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Different Definitions of "Rural" Can Alter Research and Effect Distribution of Funding Sources

Published by Peter Lawrence on Monday, February 26, 2024 - 12:59PM

Housing and community development stakeholders agree that rural areas face many obstacles, but the definition of what constitutes a rural area often differs. In Search of Rural, How Varying Definitions Shape Housing Research, a new report by the Joint Center for Housing Studies (JCHS) of Harvard University, categorized 11 different definitions of "rural." The research finds there is no standard definition of "rural" used in federal policy or housing research, and how a rural area is defined can affect the federal funding an area may receive.
 
Further, how rural is defined can affect how areas are treated under U.S. Department of Housing and Urban Development (HUD) and U.S. Department of Agriculture rural housing and community development programs as well as tax incentives such as the new markets tax credit (NMTC) or proposed legislation affecting the low-income housing tax credit (LIHTC), and the opportunity zones (OZ) incentive. 

Defining Rural Areas

The report examined the different definitions of rural, splitting them into four categories: 

  • Residual, 
  • Character, 
  • Perceptual, and 
  • Policy. 

Residual definitions are based on the absence of an urban space. This causes the definitions to be dependent on how populated and connected a place must be for it to be considered urban. Residual definitions are often used by researchers and policymakers due to their vast availability and universality but aren’t designed with rural areas in mind. Of the 11 definitions examined by the authors, the three considered residual are detailed in the table below.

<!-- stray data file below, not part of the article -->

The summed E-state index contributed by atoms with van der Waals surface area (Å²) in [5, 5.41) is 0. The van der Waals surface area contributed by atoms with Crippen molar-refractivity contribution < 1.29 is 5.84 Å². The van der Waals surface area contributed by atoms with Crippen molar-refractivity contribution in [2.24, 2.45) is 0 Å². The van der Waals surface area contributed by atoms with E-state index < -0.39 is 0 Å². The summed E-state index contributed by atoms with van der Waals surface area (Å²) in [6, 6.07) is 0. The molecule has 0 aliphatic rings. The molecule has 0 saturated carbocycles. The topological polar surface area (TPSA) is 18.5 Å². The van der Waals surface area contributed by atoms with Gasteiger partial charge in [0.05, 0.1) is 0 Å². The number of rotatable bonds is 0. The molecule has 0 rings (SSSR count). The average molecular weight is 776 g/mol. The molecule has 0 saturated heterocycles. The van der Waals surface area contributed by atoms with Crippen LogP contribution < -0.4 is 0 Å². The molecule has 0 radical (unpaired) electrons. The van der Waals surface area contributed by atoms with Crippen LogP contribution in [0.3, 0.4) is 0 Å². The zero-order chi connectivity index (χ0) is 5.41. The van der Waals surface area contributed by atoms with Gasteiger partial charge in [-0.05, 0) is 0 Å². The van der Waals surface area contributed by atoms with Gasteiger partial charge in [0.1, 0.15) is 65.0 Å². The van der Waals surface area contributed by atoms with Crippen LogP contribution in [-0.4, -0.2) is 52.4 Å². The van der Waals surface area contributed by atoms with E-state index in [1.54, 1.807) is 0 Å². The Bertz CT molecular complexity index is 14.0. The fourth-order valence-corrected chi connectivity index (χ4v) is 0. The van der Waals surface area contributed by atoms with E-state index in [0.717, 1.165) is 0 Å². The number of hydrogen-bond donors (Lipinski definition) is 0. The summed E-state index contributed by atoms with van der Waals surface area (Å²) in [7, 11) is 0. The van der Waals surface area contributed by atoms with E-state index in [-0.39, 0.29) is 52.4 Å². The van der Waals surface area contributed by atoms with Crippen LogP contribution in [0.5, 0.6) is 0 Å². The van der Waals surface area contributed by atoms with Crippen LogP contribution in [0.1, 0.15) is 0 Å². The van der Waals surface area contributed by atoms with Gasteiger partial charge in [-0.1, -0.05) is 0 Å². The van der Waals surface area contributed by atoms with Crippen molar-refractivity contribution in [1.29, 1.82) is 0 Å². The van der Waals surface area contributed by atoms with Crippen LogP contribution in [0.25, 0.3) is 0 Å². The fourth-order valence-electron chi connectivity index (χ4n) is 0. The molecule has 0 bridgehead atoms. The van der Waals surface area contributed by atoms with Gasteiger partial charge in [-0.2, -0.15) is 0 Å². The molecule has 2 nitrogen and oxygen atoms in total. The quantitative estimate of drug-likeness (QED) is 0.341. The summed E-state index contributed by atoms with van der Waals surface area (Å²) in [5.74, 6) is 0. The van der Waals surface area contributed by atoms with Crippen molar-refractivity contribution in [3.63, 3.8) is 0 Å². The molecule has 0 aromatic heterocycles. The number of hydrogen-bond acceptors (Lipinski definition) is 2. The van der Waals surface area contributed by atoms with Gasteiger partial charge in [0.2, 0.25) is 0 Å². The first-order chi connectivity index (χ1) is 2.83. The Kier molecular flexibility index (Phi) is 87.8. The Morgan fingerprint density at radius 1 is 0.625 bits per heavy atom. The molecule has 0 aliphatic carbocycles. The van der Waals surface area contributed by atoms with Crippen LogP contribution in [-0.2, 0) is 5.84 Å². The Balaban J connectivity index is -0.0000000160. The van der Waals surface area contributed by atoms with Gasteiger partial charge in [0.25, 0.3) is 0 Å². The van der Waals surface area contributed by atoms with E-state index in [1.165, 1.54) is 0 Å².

Blog Graphic: Residual Definitions of Rural

Second in the report were character definitions, which use characteristics such as population levels, household and population density, commuting times, and land-use patterns to define a rural area. These definitions are more specific in their determinations of what is rural, which can be beneficial for policymakers and researchers looking to emphasize a certain aspect of rural life. There were three character definitions of rural in this study.

Blog Graphic: Character Definitions of Rural

Third, perceptual definitions rely on how residents self-label their own communities to identify rural areas. These definitions are usually derived from surveys and distributed across a zip code or census tract. The authors note these definitions are a good way to gauge how residents of a community view themselves in relation to their surroundings. There were two perceptual definitions used in this study.